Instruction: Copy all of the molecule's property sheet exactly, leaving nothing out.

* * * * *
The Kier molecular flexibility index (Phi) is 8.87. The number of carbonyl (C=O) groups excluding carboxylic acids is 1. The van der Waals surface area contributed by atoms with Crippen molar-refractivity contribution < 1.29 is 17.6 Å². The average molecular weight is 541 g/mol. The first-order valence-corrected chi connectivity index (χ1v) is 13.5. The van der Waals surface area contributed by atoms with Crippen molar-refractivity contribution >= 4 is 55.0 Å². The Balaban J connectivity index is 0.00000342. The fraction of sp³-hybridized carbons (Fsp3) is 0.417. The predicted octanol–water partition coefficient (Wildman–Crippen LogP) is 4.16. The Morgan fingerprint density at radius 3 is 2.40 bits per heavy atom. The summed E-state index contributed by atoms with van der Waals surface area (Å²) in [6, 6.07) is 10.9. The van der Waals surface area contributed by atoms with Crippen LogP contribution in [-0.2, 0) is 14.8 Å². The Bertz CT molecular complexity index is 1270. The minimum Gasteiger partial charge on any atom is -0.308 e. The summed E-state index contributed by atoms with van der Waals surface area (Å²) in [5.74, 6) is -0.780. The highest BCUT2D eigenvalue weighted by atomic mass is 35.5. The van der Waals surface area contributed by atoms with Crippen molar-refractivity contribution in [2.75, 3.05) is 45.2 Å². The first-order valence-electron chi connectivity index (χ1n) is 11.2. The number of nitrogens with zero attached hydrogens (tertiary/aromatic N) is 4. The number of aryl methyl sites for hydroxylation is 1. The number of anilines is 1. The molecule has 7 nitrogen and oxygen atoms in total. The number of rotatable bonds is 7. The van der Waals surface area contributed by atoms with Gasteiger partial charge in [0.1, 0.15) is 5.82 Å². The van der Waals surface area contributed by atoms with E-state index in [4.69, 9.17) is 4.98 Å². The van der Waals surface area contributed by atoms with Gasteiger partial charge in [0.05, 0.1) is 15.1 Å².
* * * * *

The Kier molecular flexibility index (Phi) is 8.87. The number of carbonyl (C=O) groups excluding carboxylic acids is 1. The van der Waals surface area contributed by atoms with Crippen molar-refractivity contribution < 1.29 is 17.6 Å². The average molecular weight is 541 g/mol. The first-order valence-corrected chi connectivity index (χ1v) is 13.5. The van der Waals surface area contributed by atoms with Crippen molar-refractivity contribution >= 4 is 55.0 Å². The Balaban J connectivity index is 0.00000342. The fraction of sp³-hybridized carbons (Fsp3) is 0.417. The predicted octanol–water partition coefficient (Wildman–Crippen LogP) is 4.16. The Morgan fingerprint density at radius 3 is 2.40 bits per heavy atom. The summed E-state index contributed by atoms with van der Waals surface area (Å²) in [6, 6.07) is 10.9. The van der Waals surface area contributed by atoms with Crippen LogP contribution in [-0.2, 0) is 14.8 Å². The Bertz CT molecular complexity index is 1270. The minimum Gasteiger partial charge on any atom is -0.308 e. The summed E-state index contributed by atoms with van der Waals surface area (Å²) in [5.74, 6) is -0.780. The highest BCUT2D eigenvalue weighted by atomic mass is 35.5. The van der Waals surface area contributed by atoms with Crippen molar-refractivity contribution in [2.75, 3.05) is 45.2 Å². The first-order valence-electron chi connectivity index (χ1n) is 11.2. The number of nitrogens with zero attached hydrogens (tertiary/aromatic N) is 4. The number of aryl methyl sites for hydroxylation is 1. The number of anilines is 1. The molecule has 7 nitrogen and oxygen atoms in total. The number of rotatable bonds is 7. The van der Waals surface area contributed by atoms with Gasteiger partial charge in [0.1, 0.15) is 5.82 Å². The van der Waals surface area contributed by atoms with E-state index in [4.69, 9.17) is 4.98 Å². The van der Waals surface area contributed by atoms with Gasteiger partial charge in [0.05, 0.1) is 15.1 Å².